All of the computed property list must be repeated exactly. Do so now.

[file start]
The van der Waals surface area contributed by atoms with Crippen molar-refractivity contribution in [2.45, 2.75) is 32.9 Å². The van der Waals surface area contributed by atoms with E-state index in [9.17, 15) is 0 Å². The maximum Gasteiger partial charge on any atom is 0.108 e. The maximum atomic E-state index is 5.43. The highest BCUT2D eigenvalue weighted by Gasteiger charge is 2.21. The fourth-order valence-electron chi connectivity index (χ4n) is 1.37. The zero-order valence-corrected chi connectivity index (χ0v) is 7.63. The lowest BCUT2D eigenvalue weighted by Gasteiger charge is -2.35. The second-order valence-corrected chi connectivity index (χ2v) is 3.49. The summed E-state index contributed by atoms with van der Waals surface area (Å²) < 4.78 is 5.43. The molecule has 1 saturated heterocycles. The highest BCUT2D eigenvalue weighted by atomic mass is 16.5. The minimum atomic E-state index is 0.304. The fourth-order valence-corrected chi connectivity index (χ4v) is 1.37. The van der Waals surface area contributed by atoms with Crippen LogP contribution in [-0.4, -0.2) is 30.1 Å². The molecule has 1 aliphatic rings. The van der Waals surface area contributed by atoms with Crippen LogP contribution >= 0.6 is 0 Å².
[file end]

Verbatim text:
The van der Waals surface area contributed by atoms with Crippen molar-refractivity contribution in [2.45, 2.75) is 32.9 Å². The van der Waals surface area contributed by atoms with E-state index in [9.17, 15) is 0 Å². The maximum Gasteiger partial charge on any atom is 0.108 e. The maximum atomic E-state index is 5.43. The highest BCUT2D eigenvalue weighted by Gasteiger charge is 2.21. The fourth-order valence-electron chi connectivity index (χ4n) is 1.37. The zero-order valence-corrected chi connectivity index (χ0v) is 7.63. The lowest BCUT2D eigenvalue weighted by Gasteiger charge is -2.35. The second-order valence-corrected chi connectivity index (χ2v) is 3.49. The summed E-state index contributed by atoms with van der Waals surface area (Å²) < 4.78 is 5.43. The molecule has 1 saturated heterocycles. The highest BCUT2D eigenvalue weighted by atomic mass is 16.5. The minimum atomic E-state index is 0.304. The fourth-order valence-corrected chi connectivity index (χ4v) is 1.37. The van der Waals surface area contributed by atoms with Crippen LogP contribution in [-0.4, -0.2) is 30.1 Å². The molecule has 1 aliphatic rings. The van der Waals surface area contributed by atoms with Crippen LogP contribution >= 0.6 is 0 Å².